Zorio (2001) emphasizes, as shown in previous sections, that the company's size is decisive to fill international standards requirements. Thus, it is easier for larger companies rather than small ones to adopt these standards, since their competitive disadvantages and information costs are relatively smaller. Although the measure of size used by the author suffers from multiple imperfections and is poorly representative of real enterprise dimension in the EU, her work is of great contribution towards the present European harmonization process and the imminent reformation of members' accounting systems and it shows the difficulty in adopting a positioning regarding small size companies. In this sense, our proposal tries to clarify, as far as possible, the adaptation process of this complex decision to the Spanish state.

 

International definition: ISAR, IASB, EFRAG.

As we summarize in Table 3, ISAR's Special Consultative Group proposes a generic and guiding definition of SMEs, letting each State member that decides to apply it to establish more specific criteria such as number of businesses, number of workers and total assets. In fact, it is not possible to establish the limits between the three levels of companies identified by the Consultative Group without knowing the concrete economy in which they act. It is necessary to take into account the economic, legal and social circumstances of each country, as well as its enterprise structure.

The ISAR remarks that the lack of a universal definition of SMEs is due to the existing differences in such circumstances and insists on the need of having a definition, at least at a national scope, with the purpose of undoubtedly identifying the group of companies that are destined to use the accounting standards and to, therefore, facilitate their fulfilment.

On the other hand, the IASB defines the term "small and medium–sized entities" in the context of the IFRS for SMEs as entities that do not have public accountability and publish general purpose financial statements. So, this definition is therefore based on the nature of an entity rather than on its size.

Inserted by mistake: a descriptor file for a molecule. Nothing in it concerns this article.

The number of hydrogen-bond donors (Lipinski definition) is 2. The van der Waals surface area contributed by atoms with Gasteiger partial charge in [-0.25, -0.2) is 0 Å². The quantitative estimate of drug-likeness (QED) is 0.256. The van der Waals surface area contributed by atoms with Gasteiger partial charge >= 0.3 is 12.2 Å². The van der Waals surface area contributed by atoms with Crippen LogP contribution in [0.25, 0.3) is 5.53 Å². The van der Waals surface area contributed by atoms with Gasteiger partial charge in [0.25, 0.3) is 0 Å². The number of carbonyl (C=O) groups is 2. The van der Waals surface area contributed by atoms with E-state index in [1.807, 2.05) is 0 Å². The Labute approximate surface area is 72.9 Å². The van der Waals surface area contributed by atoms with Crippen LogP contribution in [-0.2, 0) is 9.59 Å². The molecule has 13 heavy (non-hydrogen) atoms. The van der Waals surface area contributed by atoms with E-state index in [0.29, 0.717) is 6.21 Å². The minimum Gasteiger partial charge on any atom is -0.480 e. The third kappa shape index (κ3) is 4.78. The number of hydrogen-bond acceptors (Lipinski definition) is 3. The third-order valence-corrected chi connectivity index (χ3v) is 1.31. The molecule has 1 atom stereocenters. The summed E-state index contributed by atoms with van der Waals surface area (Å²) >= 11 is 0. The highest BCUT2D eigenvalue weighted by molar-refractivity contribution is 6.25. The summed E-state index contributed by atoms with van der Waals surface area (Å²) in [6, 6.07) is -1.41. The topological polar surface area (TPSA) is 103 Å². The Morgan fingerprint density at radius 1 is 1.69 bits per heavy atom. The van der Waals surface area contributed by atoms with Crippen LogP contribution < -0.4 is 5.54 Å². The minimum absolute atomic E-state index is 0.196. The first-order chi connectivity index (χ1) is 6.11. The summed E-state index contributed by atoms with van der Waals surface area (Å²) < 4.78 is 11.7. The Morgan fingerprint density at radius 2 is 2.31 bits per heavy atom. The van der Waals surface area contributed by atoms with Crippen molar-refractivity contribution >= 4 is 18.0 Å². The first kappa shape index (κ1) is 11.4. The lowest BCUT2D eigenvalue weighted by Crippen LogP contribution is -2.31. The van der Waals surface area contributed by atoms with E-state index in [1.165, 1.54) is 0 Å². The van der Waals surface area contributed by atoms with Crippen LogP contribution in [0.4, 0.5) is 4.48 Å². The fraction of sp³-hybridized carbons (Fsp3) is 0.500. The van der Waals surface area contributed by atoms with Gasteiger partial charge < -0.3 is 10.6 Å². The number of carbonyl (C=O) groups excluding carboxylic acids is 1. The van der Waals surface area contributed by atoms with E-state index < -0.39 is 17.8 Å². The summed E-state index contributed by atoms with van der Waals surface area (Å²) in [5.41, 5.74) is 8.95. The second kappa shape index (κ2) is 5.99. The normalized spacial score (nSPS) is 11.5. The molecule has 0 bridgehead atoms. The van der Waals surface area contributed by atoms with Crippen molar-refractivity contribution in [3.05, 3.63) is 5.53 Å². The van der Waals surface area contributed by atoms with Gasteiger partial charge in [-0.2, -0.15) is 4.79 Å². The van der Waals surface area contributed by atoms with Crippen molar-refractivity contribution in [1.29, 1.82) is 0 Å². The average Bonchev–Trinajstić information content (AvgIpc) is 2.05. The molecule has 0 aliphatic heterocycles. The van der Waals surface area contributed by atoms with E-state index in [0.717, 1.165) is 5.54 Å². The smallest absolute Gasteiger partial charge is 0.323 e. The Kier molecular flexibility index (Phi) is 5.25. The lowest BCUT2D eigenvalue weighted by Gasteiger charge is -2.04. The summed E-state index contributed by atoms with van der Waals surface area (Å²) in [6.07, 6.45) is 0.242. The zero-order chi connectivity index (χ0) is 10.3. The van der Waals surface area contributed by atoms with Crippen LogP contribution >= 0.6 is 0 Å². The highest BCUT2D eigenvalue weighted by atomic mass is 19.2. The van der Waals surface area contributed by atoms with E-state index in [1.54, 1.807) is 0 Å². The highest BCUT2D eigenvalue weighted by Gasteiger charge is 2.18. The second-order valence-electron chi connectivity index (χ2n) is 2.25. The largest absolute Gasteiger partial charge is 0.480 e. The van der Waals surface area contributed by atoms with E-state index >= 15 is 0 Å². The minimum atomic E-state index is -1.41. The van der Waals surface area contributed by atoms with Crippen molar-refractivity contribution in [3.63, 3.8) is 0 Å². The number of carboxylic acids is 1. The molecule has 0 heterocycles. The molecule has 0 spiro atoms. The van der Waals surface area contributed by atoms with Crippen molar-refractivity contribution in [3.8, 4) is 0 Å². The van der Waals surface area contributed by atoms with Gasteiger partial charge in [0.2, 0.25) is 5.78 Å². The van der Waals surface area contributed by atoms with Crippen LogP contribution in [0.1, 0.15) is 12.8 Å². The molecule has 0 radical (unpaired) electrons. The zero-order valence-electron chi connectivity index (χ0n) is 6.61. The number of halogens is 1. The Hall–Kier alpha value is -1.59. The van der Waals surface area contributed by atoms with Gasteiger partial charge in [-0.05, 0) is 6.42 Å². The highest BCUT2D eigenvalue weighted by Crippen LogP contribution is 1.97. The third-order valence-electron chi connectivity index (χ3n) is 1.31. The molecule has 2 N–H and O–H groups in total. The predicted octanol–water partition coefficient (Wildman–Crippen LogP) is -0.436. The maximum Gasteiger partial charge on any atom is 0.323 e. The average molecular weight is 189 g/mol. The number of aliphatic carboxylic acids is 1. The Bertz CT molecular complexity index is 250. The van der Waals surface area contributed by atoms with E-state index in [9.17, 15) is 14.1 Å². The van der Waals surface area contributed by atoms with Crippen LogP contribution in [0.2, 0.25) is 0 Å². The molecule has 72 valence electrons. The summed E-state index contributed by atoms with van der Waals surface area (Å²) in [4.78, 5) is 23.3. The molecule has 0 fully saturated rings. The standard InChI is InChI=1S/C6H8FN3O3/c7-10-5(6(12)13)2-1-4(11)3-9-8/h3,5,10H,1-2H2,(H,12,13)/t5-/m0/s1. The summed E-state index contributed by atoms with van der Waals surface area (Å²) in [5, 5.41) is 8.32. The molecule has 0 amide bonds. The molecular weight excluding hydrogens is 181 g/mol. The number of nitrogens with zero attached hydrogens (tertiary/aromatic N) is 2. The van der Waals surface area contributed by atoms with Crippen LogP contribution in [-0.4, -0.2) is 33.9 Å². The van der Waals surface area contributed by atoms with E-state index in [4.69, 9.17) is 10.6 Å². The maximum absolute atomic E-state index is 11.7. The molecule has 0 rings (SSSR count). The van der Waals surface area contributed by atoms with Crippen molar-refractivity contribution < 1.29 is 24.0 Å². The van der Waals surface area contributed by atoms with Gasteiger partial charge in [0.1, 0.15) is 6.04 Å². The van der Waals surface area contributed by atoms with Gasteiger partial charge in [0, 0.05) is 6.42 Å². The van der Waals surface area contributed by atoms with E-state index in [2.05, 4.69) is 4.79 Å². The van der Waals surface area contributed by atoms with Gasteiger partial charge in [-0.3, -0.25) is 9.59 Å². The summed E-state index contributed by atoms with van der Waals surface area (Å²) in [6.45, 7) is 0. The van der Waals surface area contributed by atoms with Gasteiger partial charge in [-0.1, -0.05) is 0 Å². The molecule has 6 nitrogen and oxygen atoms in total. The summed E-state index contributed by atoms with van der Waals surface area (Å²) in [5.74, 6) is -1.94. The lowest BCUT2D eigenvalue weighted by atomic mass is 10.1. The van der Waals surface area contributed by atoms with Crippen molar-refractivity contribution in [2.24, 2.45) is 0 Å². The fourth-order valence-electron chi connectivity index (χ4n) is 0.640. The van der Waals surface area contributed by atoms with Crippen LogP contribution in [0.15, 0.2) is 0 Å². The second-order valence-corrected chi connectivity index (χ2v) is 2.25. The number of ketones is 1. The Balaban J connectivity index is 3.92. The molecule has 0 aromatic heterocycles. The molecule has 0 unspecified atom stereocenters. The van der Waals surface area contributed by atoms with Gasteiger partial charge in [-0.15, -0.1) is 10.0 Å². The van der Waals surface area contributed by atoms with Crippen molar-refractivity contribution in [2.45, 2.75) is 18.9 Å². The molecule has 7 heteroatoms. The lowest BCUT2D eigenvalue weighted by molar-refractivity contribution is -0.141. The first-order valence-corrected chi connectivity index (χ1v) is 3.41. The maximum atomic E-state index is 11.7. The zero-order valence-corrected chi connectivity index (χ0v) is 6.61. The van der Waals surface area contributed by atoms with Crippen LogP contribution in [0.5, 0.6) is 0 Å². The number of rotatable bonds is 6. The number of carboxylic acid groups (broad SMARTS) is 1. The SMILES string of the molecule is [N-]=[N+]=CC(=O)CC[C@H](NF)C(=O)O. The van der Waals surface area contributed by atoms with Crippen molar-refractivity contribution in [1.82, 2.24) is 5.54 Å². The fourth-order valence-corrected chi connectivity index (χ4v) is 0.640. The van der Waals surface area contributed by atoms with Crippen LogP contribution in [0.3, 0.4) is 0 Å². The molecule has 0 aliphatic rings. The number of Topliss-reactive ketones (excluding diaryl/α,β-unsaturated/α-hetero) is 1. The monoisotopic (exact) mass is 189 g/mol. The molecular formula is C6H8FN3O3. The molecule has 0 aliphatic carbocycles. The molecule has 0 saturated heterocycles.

In relation with it, in 2008, EFRAG recommends the IASB not to revert to one of its earlier ideas and re–label the standard as –IFRS for NPAE's– (non publicly accountable entities). The label needed to be more user–friendly, easy to translate and to use positive expressions.

 

Methodology

The purpose of our empirical study is to detect small and medium Spanish enterprises' characteristics and to analyze which of these influence the usefulness level they get from the financial information elaborated according to domestic standards all of this will contribute to clarify to what extent the application of international standards to these companies would be appropriate.

Within this purpose, we studied the behaviour of 500 Spanish companies13 that, in 2003, fulfil the Fourth Directive's criteria for medium sized companies through an opinion poll. According to Giner (2000), this is the investigation technique used in studies that focus on the Individual User, given the inexistence of structured models that relate information to its specific use by users. Percentage of answers was 22.25%14.

The questionnaire, based on previous literature and directed to the sample's company managers, is divided into three parts: a] in the first, we included questions of organizational type and on the property's structure; b] the second part is composed by questions related to accounting aspects such as the usefulness granted to the accounting information while taking management decisions, the managers' entanglement in the accounting activity, their knowledge of the matter and the economization they impute to informationgiven; d] and the third part includes questions related to these companies' age and to the type of operations they accomplish.

In order to complete the study, we include financial indicators and qualitative variables such as the sector in which the companies develop their activity and the quality of their management. This information was obtained from the ARDAN's Information Service.

Figures 1 and 2 and 3 show a summary of all these variables analyzed.

The empirical study, firstly, analyzes the characteristics of Spanish SMEs that face the International accounting harmonization and the usefulness and economization of financial information. Then, it analyzes the causes of the usefulness purpose breach detected in SMEs' accounting by means of the test of these four hypotheses:

The statistical techniques applied to data, using the statistics program SPSS version 15.0 were a t–test and an ANOVA. The t–test is a statistical hypothesis test in which the test statistic follows a Student's t distribution if the null hypothesis (H1, H2, H3) is supported. The ANOVA F–statistic is a ratio of the Between Group Variation divided by the Within Group Variation which is used to test the null hypothesis H4. A large F will be evidence against H0, since it indicates that there is more difference between groups than within groups.

 

Results obtained

Characteristics of Spanish SMEs that face the international accounting harmonization